Project: Bacteriophage lysins as alternatives to antimicrobial treatment

The main goal of this proposal is to explore the potential of bacteriophage lysins as alternatives to antibiotics in animal production. These bacteriophage-encoded enzymes are capable of highly specific, efficient and rapid degradation of bacterial peptidoglycan leading to cell lysis and death irrespectively of the physiological state. Until recently the killing range of lysins was limited to Gram-positive bacteria. We elaborated a strategy to target Gram-negative pathogens as well. In another development, we discovered that certain lysins from Staphylococcus aureus phages and the corresponding constructs display multiple catalytic activities, with very low probability of resistance development. These findings open a promising avenue to control and treat a wide range of animal and human bacterial infections. In this project, we will investigate the therapeutic potential of lysins against Gram-positive (S. aureus MRSA CC398) and Gram-negative (enterotoxigenic Escherichia coli, ETEC) bacteria that represent important zoonotic and disease-causing pathogens in pigs. The former is increasingly recognized as an emerging zoonotic pathogen, while ETEC causes a considerable morbidity and mortality in the pre- and post-weaning pigs. The main activities in this project include: creating a collection of bacteriophages targeting these two important pathogens; rigorous functional and structural analyses of phages in the collection; identification, cloning, detailed analysis and engineering of lysin genes; pilot studies to evaluate the antimicrobial activity of lysin preparations in pigs. Implementation of this project will result in antibiotic alternative that: does not select for antibiotic resistance, limit the evolution and spread of antibiotic resistance, selectively eliminates multidrug-resistant (MDR) pathogens, decrease the pathogenicity and antimicrobial resistance gene pool thus preventing the emergence of novel MDR pathogens, and does not affect commensal microbiota. The proof of concept obtained can be implemented for other animal species and directed against other MDR bacterial pathogens infecting animals and humans. Thus the project addresses many aspects the One Health initiative as well.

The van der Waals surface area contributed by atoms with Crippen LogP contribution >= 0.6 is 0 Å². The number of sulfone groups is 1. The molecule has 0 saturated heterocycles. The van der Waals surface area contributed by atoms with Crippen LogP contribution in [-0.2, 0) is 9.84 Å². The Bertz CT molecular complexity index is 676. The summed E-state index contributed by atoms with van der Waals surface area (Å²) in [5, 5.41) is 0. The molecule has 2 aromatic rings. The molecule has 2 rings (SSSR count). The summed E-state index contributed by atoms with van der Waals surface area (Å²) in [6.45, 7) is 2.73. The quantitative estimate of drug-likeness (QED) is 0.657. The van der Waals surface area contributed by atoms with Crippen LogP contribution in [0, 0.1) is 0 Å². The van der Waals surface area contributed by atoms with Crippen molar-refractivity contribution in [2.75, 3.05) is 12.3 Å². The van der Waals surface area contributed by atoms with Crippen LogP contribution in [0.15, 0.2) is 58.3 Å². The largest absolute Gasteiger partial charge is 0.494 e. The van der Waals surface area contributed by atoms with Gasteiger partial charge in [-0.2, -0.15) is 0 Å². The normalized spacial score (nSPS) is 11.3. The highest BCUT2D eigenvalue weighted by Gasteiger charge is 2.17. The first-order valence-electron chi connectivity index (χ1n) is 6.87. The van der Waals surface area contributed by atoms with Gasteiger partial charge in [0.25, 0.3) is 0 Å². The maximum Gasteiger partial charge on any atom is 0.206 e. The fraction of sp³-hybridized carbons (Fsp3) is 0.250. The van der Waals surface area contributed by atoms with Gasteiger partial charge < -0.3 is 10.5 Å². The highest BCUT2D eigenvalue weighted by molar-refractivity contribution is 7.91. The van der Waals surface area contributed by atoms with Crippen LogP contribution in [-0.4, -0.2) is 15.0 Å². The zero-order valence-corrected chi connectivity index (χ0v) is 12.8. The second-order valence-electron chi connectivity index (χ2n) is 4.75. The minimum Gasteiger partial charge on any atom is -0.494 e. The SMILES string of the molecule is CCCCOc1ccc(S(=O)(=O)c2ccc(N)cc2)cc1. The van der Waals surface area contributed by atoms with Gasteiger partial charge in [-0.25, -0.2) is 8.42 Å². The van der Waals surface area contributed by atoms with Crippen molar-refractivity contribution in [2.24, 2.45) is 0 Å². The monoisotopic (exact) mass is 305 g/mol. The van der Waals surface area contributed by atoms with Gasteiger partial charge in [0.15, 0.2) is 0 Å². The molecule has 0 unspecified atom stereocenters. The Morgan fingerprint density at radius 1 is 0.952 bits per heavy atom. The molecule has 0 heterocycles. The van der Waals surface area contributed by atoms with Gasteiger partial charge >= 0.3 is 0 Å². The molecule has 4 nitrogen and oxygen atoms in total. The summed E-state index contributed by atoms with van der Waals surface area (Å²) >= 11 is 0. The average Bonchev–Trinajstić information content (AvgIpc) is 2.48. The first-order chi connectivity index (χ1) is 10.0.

Acronym BLAAT
Website visit project website
Network ANIHWA
Call 3rd ANIHWA Joint Call

Project partner

Number Name Role Country
Technical University of Denmark Coordinator Denmark
Queen Astrid Military Hospital LabMCT Partner Belgium
University of Leuven Partner Belgium
Spanish National Research Council Partner Spain
University of Alicante Partner Spain
Stockholm University Partner Sweden